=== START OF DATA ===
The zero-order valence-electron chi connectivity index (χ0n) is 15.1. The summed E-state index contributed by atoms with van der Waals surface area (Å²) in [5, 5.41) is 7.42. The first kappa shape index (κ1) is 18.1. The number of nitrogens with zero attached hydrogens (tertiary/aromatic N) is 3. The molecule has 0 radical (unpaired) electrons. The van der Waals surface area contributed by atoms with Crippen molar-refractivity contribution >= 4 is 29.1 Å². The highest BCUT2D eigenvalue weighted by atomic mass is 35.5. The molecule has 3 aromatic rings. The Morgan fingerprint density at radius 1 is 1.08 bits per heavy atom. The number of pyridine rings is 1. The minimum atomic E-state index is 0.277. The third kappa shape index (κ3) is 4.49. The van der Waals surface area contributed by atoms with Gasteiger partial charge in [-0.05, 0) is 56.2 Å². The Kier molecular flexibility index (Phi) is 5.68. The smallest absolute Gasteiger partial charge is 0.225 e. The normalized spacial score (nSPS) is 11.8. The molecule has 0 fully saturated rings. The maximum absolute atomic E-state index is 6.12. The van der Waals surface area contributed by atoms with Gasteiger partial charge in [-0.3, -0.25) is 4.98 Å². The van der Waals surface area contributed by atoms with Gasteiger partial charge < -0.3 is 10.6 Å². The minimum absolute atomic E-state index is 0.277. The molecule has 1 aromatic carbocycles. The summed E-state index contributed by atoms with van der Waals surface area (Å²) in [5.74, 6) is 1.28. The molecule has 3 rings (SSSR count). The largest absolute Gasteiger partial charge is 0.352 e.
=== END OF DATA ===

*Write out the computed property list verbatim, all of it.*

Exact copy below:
The zero-order valence-electron chi connectivity index (χ0n) is 15.1. The summed E-state index contributed by atoms with van der Waals surface area (Å²) in [5, 5.41) is 7.42. The first kappa shape index (κ1) is 18.1. The number of nitrogens with zero attached hydrogens (tertiary/aromatic N) is 3. The molecule has 0 radical (unpaired) electrons. The van der Waals surface area contributed by atoms with Crippen molar-refractivity contribution >= 4 is 29.1 Å². The highest BCUT2D eigenvalue weighted by atomic mass is 35.5. The molecule has 3 aromatic rings. The Morgan fingerprint density at radius 1 is 1.08 bits per heavy atom. The number of pyridine rings is 1. The minimum atomic E-state index is 0.277. The third kappa shape index (κ3) is 4.49. The van der Waals surface area contributed by atoms with Gasteiger partial charge in [-0.05, 0) is 56.2 Å². The Kier molecular flexibility index (Phi) is 5.68. The smallest absolute Gasteiger partial charge is 0.225 e. The normalized spacial score (nSPS) is 11.8. The molecule has 0 fully saturated rings. The maximum absolute atomic E-state index is 6.12. The van der Waals surface area contributed by atoms with Gasteiger partial charge in [-0.3, -0.25) is 4.98 Å². The van der Waals surface area contributed by atoms with Gasteiger partial charge < -0.3 is 10.6 Å². The minimum absolute atomic E-state index is 0.277. The molecule has 1 aromatic carbocycles. The summed E-state index contributed by atoms with van der Waals surface area (Å²) in [5.74, 6) is 1.28. The molecule has 3 rings (SSSR count). The largest absolute Gasteiger partial charge is 0.352 e.